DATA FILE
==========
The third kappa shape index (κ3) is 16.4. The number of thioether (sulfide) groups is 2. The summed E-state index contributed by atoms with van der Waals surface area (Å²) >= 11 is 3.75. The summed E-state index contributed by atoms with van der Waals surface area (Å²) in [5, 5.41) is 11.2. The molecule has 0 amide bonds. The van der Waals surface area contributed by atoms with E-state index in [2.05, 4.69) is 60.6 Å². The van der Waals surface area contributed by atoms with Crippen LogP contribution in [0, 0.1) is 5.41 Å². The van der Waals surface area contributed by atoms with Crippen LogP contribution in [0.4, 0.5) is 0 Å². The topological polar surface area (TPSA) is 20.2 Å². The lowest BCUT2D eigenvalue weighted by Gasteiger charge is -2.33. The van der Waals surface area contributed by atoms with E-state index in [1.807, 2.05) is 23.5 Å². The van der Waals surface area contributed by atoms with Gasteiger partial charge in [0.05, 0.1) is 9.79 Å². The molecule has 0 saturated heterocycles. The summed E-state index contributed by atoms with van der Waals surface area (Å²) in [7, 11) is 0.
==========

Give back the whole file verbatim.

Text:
The third kappa shape index (κ3) is 16.4. The number of thioether (sulfide) groups is 2. The summed E-state index contributed by atoms with van der Waals surface area (Å²) >= 11 is 3.75. The summed E-state index contributed by atoms with van der Waals surface area (Å²) in [5, 5.41) is 11.2. The molecule has 0 amide bonds. The van der Waals surface area contributed by atoms with E-state index in [2.05, 4.69) is 60.6 Å². The van der Waals surface area contributed by atoms with Crippen LogP contribution in [0, 0.1) is 5.41 Å². The van der Waals surface area contributed by atoms with Crippen LogP contribution in [0.4, 0.5) is 0 Å². The topological polar surface area (TPSA) is 20.2 Å². The lowest BCUT2D eigenvalue weighted by Gasteiger charge is -2.33. The van der Waals surface area contributed by atoms with E-state index in [1.807, 2.05) is 23.5 Å². The van der Waals surface area contributed by atoms with Gasteiger partial charge in [0.05, 0.1) is 9.79 Å². The molecule has 0 saturated heterocycles. The summed E-state index contributed by atoms with van der Waals surface area (Å²) in [7, 11) is 0.